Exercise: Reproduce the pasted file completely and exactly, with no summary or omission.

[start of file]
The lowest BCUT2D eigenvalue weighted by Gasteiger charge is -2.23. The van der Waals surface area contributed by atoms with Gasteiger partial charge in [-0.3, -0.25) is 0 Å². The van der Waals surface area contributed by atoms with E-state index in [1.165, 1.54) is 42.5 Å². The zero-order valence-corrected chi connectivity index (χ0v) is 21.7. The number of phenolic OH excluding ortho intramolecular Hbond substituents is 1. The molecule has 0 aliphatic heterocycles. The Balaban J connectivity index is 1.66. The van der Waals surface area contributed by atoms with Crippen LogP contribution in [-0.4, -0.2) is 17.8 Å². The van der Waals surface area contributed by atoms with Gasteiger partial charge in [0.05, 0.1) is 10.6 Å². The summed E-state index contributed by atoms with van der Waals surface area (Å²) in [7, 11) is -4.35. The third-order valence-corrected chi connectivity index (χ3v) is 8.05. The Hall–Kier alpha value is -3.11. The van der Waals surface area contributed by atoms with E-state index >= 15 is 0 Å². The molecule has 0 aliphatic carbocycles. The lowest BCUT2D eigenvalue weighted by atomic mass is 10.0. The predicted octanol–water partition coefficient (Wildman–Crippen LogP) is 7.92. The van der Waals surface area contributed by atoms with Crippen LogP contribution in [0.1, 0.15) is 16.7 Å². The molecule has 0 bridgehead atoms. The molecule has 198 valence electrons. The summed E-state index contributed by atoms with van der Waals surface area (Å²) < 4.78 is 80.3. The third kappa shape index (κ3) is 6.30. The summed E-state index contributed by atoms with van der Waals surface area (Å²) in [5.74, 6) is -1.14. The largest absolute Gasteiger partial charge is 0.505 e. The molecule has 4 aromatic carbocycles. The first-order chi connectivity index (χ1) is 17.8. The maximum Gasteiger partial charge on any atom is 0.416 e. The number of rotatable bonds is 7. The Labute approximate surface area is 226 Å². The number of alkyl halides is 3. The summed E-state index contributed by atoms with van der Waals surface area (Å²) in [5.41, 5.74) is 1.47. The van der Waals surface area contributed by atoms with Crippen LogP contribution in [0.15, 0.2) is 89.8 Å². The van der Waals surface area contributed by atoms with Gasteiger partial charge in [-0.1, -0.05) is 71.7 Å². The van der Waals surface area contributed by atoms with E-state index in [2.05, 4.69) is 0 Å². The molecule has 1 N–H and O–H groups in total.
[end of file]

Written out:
The lowest BCUT2D eigenvalue weighted by Gasteiger charge is -2.23. The van der Waals surface area contributed by atoms with Gasteiger partial charge in [-0.3, -0.25) is 0 Å². The van der Waals surface area contributed by atoms with E-state index in [1.165, 1.54) is 42.5 Å². The zero-order valence-corrected chi connectivity index (χ0v) is 21.7. The number of phenolic OH excluding ortho intramolecular Hbond substituents is 1. The molecule has 0 aliphatic heterocycles. The Balaban J connectivity index is 1.66. The van der Waals surface area contributed by atoms with Crippen LogP contribution in [-0.4, -0.2) is 17.8 Å². The van der Waals surface area contributed by atoms with Gasteiger partial charge in [0.05, 0.1) is 10.6 Å². The summed E-state index contributed by atoms with van der Waals surface area (Å²) in [7, 11) is -4.35. The third-order valence-corrected chi connectivity index (χ3v) is 8.05. The Hall–Kier alpha value is -3.11. The van der Waals surface area contributed by atoms with E-state index >= 15 is 0 Å². The molecule has 0 aliphatic carbocycles. The lowest BCUT2D eigenvalue weighted by atomic mass is 10.0. The predicted octanol–water partition coefficient (Wildman–Crippen LogP) is 7.92. The van der Waals surface area contributed by atoms with Crippen LogP contribution in [0.1, 0.15) is 16.7 Å². The molecule has 0 bridgehead atoms. The molecule has 198 valence electrons. The summed E-state index contributed by atoms with van der Waals surface area (Å²) < 4.78 is 80.3. The third kappa shape index (κ3) is 6.30. The summed E-state index contributed by atoms with van der Waals surface area (Å²) in [5.74, 6) is -1.14. The largest absolute Gasteiger partial charge is 0.505 e. The molecule has 4 aromatic carbocycles. The first-order chi connectivity index (χ1) is 17.8. The maximum Gasteiger partial charge on any atom is 0.416 e. The number of rotatable bonds is 7. The Labute approximate surface area is 226 Å². The number of alkyl halides is 3. The summed E-state index contributed by atoms with van der Waals surface area (Å²) in [5.41, 5.74) is 1.47. The van der Waals surface area contributed by atoms with Crippen LogP contribution in [0.15, 0.2) is 89.8 Å². The van der Waals surface area contributed by atoms with Gasteiger partial charge in [-0.1, -0.05) is 71.7 Å². The van der Waals surface area contributed by atoms with E-state index in [2.05, 4.69) is 0 Å². The molecule has 1 N–H and O–H groups in total.